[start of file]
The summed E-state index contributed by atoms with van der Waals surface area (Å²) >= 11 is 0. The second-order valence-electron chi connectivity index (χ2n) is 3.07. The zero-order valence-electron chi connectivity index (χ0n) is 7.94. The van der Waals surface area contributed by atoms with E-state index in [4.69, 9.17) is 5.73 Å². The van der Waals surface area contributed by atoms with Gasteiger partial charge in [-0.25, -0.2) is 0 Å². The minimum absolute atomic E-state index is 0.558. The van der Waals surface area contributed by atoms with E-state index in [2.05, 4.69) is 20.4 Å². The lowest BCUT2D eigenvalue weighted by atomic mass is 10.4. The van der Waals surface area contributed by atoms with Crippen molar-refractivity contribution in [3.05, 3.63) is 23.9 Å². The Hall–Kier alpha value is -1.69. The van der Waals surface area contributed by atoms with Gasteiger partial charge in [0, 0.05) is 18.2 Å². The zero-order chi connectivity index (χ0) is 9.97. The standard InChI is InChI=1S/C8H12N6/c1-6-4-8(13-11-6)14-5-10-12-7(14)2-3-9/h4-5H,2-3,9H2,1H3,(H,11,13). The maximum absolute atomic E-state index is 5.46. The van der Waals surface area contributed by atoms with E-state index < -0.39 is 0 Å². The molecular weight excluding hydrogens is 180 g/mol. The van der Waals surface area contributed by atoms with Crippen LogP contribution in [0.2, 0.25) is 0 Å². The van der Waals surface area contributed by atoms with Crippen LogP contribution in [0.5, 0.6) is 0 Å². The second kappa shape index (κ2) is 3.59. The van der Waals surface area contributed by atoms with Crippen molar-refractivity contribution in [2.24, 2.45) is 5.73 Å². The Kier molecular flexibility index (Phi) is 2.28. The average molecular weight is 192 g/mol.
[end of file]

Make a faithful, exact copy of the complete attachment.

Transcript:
The summed E-state index contributed by atoms with van der Waals surface area (Å²) >= 11 is 0. The second-order valence-electron chi connectivity index (χ2n) is 3.07. The zero-order valence-electron chi connectivity index (χ0n) is 7.94. The van der Waals surface area contributed by atoms with E-state index in [4.69, 9.17) is 5.73 Å². The van der Waals surface area contributed by atoms with Gasteiger partial charge in [-0.25, -0.2) is 0 Å². The minimum absolute atomic E-state index is 0.558. The van der Waals surface area contributed by atoms with E-state index in [2.05, 4.69) is 20.4 Å². The lowest BCUT2D eigenvalue weighted by atomic mass is 10.4. The van der Waals surface area contributed by atoms with Crippen molar-refractivity contribution in [3.05, 3.63) is 23.9 Å². The Hall–Kier alpha value is -1.69. The van der Waals surface area contributed by atoms with Gasteiger partial charge in [0, 0.05) is 18.2 Å². The zero-order chi connectivity index (χ0) is 9.97. The standard InChI is InChI=1S/C8H12N6/c1-6-4-8(13-11-6)14-5-10-12-7(14)2-3-9/h4-5H,2-3,9H2,1H3,(H,11,13). The maximum absolute atomic E-state index is 5.46. The van der Waals surface area contributed by atoms with E-state index < -0.39 is 0 Å². The molecular weight excluding hydrogens is 180 g/mol. The van der Waals surface area contributed by atoms with Crippen LogP contribution in [0.2, 0.25) is 0 Å². The van der Waals surface area contributed by atoms with Crippen LogP contribution in [0.5, 0.6) is 0 Å². The second kappa shape index (κ2) is 3.59. The van der Waals surface area contributed by atoms with Crippen molar-refractivity contribution in [2.24, 2.45) is 5.73 Å². The Kier molecular flexibility index (Phi) is 2.28. The average molecular weight is 192 g/mol.